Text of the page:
How I Learned To Quit Video Games Hurting My Mental Health

Latonya Pennington4 minute read

According to the American Psychological Association, an anxiety disorder involves people who constantly have intrusive thoughts and may avoid certain situations. They may also be affected physically through sweating, increased heart rate, trembling, or dizziness. While it is true that playing video games can help you manage your mental health sometimes playing the wrong type of video game can worsen it.

In late February, for my birthday this year, I bought myself Stella Glow, a Nintendo 3DS strategy RPG from 2016 by Imagepooch. I had bought it because the premise interested me and I wanted to try a strategy RPG for the first time. I’d played plenty of turn-based and action JRPGs in the past and had been hoping for a similar experience with Stella Glow.

Given that I had played through, and enjoyed a demo of Stella Glow before I purchased the game, I had assumed that I would enjoy playing the rest of the game as well. Despite never having played a strategy RPG, this game showed potential in its interesting storyline, fun characters, and epic OST. These were features that I enjoyed in other JRPGs such as Chrono Trigger and The World Ends With You. 

To my unpleasant surprise, my anxiety spiked in chapter 2. I had spent two hours slowly moving my character units across narrow terrain in order to rescue and attempt to recruit another character, a cute wind witch named Popo. Since I was used to the fast pace of turn-based and action RPGs, the slow pace of this mission made me very frustrated. When enemy reinforcements showed up, causing the mission to take even longer to complete, I cursed at my 3DS.

One symptom of anxiety for me is anger, which can make me irritable during part of the day if I am sleep-deprived. Normally, playing video games would’ve alleviated my anxiety if I had been playing a game genre that I had been used to and enjoyed. As such, I would find my anxiety spiking in every chapter of Stella Glow from chapter 2 onwards. At one point, I got so frustrated at the game that I unintentionally snapped at my mom.

After two more months of mostly grueling gameplay, I finally decided to quit the game as a result of the following factors.

Learning It’s Okay To Quit Games

A major reason that I kept playing the game for so long is that I felt obligated to complete it. Not only did I buy the game at full price for $20, but I had already poured more than 30 hours of playtime into it. I felt that if I didn’t keep playing, then the time and money spent would be wasted.

However, I realized that it was okay to quit the game after reading Swapna Krishna’s essay on quitting a game that she had gotten bored of. After that, I realized that I wouldn’t face any consequences unless I gave myself a hard time or cared too much about others’ opinions. The worst thing I would receive is disappointment in the game before moving on to a better game for me.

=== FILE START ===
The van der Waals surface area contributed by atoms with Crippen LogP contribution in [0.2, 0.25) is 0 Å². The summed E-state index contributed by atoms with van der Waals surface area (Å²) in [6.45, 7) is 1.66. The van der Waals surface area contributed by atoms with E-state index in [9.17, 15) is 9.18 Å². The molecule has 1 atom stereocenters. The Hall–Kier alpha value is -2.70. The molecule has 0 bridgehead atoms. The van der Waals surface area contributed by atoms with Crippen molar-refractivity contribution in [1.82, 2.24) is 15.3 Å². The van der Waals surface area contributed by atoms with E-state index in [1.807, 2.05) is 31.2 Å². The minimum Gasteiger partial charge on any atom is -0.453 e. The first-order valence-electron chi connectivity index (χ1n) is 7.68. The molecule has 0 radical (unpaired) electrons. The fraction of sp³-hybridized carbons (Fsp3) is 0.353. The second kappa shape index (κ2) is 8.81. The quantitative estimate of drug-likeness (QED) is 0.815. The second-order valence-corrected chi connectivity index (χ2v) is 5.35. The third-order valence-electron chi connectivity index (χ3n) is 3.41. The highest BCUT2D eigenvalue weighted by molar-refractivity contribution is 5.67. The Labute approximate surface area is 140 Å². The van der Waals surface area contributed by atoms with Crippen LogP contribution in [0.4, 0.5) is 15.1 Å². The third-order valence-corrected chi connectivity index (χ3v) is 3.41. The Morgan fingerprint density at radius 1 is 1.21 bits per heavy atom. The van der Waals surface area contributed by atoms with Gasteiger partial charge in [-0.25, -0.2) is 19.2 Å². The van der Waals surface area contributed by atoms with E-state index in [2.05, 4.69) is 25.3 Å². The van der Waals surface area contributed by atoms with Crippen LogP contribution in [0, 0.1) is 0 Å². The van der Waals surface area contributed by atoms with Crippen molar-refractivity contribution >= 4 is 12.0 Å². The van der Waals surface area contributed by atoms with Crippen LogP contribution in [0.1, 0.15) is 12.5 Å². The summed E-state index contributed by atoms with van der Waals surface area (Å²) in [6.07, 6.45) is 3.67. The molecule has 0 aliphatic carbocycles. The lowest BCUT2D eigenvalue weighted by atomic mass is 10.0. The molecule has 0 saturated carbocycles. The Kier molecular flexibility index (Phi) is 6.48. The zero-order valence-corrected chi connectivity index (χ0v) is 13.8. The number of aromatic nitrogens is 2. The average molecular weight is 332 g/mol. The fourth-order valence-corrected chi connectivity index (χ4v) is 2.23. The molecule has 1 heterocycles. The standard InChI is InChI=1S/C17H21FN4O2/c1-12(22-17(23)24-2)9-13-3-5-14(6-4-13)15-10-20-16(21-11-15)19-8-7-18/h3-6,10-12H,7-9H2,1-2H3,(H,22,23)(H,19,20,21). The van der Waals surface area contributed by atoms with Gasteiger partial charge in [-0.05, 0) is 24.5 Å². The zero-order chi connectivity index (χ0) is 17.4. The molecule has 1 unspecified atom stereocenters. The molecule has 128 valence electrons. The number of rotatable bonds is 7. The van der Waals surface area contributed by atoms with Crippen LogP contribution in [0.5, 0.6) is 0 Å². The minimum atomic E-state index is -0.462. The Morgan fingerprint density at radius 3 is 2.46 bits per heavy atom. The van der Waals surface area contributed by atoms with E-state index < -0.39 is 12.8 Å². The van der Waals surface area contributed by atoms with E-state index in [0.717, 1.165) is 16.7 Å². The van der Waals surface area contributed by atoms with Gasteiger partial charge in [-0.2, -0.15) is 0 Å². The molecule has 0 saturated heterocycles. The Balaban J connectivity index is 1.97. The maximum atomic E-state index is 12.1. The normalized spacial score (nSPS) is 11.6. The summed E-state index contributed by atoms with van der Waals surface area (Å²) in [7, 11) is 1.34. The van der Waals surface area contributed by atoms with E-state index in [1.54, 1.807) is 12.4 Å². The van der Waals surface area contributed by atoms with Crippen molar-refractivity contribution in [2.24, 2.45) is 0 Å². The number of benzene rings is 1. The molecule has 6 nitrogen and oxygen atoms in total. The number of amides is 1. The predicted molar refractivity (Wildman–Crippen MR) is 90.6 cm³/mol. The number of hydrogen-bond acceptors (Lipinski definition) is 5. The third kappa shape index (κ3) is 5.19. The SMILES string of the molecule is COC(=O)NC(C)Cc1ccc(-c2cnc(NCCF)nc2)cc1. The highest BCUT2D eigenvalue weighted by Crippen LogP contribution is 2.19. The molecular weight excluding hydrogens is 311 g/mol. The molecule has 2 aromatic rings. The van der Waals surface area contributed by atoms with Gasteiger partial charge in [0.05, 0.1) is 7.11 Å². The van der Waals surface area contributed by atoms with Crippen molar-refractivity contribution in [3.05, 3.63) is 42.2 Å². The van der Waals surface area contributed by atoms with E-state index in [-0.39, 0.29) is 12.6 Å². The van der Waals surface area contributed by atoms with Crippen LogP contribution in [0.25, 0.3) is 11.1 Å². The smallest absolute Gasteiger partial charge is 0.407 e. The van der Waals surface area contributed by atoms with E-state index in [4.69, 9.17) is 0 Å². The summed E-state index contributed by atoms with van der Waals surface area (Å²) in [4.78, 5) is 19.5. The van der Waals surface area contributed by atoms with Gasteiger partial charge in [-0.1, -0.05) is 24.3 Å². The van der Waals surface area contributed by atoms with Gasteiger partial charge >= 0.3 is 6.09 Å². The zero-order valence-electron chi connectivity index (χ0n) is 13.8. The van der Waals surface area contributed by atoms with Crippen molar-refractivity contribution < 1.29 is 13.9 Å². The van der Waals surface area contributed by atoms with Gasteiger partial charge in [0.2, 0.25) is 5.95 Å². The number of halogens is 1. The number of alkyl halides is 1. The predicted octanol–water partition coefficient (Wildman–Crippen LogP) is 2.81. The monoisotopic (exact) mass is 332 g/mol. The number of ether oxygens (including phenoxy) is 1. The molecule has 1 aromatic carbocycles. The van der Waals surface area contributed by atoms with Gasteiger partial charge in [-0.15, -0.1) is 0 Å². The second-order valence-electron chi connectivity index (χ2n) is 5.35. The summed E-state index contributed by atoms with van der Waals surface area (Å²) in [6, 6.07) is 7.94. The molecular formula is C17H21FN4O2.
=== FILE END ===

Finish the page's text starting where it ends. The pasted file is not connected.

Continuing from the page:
Checking In With My Mental Health

By the time I finally decided to quit, my anxiety had spiked enough to make me too prickly to be around when I was playing the game. On top of that, my anxiety also affected me as a neurodivergent person, causing me to hyperfixate on the game before bed. In turn, it was harder to fall and stay asleep.

Overall, I didn’t like how my anxiety made me feel and how my anxiety made me treat other people. And so, I ended up quitting the game in order to preserve my mental health and make amends to my mother.

Playing relaxing video games

By quitting a stressful game like Stella Glow, I was able to make time to play video games that were more relaxing. I decided to start a new game in Pokemon Omega Ruby, giving myself a fresh start since I had trouble beating the game during my first play-through at an earlier time. It was also a way to give myself something to look forward to since I never felt that pressure to rush through the game and didn’t feel stressed out during Pokemon battles or contests.

If you don’t know what kind of relaxing games you may like, there are quite a few games out there that aim to relax you as you play. One such game I could recommend is the endless runner mobile game Alto’s Odyssey, which has a “Zen mode” allowing you to sandboard through beautiful landscapes and listen to atmospheric music without worrying about crashing or falling.

At the end of the day, video games should be a fun experience, not an anxiety inducing one. Video games are a form of entertainment that should make you feel comfortable. If a game isn’t doing that, then you shouldn’t feel obligated to push through or feel guilty for moving on.  With these tips, you can learn to monitor your gaming experience and keep having a good time.

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Latonya Pennington (they/them) is a Black Asian neurodivergent freelance pop culture critic. Their gaming-related writing can also be found on Fanbyte, Into The Spine, and Unwinnable.

See all articles by Latonya

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